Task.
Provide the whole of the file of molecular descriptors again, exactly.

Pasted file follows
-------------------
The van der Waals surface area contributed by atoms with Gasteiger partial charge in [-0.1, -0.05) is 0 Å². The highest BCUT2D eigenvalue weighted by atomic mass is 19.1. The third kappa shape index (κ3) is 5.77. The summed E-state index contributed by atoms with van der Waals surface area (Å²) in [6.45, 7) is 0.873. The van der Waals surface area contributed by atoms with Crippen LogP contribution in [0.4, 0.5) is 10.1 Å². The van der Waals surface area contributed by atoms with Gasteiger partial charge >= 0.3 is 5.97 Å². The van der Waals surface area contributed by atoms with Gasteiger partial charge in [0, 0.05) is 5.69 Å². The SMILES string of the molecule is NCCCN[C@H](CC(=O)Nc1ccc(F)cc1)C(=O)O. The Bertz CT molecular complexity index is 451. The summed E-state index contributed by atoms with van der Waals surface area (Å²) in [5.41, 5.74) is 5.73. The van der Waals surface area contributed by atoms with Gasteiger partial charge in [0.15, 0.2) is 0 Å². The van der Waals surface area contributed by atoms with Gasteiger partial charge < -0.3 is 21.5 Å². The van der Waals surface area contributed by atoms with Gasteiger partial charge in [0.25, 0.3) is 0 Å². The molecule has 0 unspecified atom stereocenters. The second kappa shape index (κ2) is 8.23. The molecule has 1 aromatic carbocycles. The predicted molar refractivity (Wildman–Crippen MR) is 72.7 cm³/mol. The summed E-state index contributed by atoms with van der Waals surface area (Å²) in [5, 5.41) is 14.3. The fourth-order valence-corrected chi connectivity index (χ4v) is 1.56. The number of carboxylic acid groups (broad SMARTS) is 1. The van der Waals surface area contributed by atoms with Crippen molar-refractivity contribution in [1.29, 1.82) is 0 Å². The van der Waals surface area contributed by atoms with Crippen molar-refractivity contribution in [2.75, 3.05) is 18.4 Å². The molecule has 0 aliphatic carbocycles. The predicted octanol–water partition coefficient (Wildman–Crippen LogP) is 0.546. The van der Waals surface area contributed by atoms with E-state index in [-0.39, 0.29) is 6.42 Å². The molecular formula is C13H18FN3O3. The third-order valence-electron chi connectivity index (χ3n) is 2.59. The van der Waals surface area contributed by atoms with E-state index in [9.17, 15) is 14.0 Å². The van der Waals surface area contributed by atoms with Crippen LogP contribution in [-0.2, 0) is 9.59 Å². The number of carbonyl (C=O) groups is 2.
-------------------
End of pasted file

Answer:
The van der Waals surface area contributed by atoms with Gasteiger partial charge in [-0.1, -0.05) is 0 Å². The highest BCUT2D eigenvalue weighted by atomic mass is 19.1. The third kappa shape index (κ3) is 5.77. The summed E-state index contributed by atoms with van der Waals surface area (Å²) in [6.45, 7) is 0.873. The van der Waals surface area contributed by atoms with Crippen LogP contribution in [0.4, 0.5) is 10.1 Å². The van der Waals surface area contributed by atoms with Gasteiger partial charge >= 0.3 is 5.97 Å². The van der Waals surface area contributed by atoms with Gasteiger partial charge in [0, 0.05) is 5.69 Å². The SMILES string of the molecule is NCCCN[C@H](CC(=O)Nc1ccc(F)cc1)C(=O)O. The Bertz CT molecular complexity index is 451. The summed E-state index contributed by atoms with van der Waals surface area (Å²) in [5.41, 5.74) is 5.73. The van der Waals surface area contributed by atoms with Gasteiger partial charge in [0.15, 0.2) is 0 Å². The van der Waals surface area contributed by atoms with Gasteiger partial charge < -0.3 is 21.5 Å². The van der Waals surface area contributed by atoms with Gasteiger partial charge in [0.25, 0.3) is 0 Å². The molecule has 0 unspecified atom stereocenters. The second kappa shape index (κ2) is 8.23. The molecule has 1 aromatic carbocycles. The predicted molar refractivity (Wildman–Crippen MR) is 72.7 cm³/mol. The summed E-state index contributed by atoms with van der Waals surface area (Å²) in [5, 5.41) is 14.3. The fourth-order valence-corrected chi connectivity index (χ4v) is 1.56. The number of carboxylic acid groups (broad SMARTS) is 1. The van der Waals surface area contributed by atoms with Crippen molar-refractivity contribution in [1.29, 1.82) is 0 Å². The van der Waals surface area contributed by atoms with Crippen molar-refractivity contribution in [2.75, 3.05) is 18.4 Å². The molecule has 0 aliphatic carbocycles. The predicted octanol–water partition coefficient (Wildman–Crippen LogP) is 0.546. The van der Waals surface area contributed by atoms with E-state index in [-0.39, 0.29) is 6.42 Å². The molecular formula is C13H18FN3O3. The third-order valence-electron chi connectivity index (χ3n) is 2.59. The van der Waals surface area contributed by atoms with E-state index in [9.17, 15) is 14.0 Å². The van der Waals surface area contributed by atoms with Crippen LogP contribution in [-0.2, 0) is 9.59 Å². The number of carbonyl (C=O) groups is 2.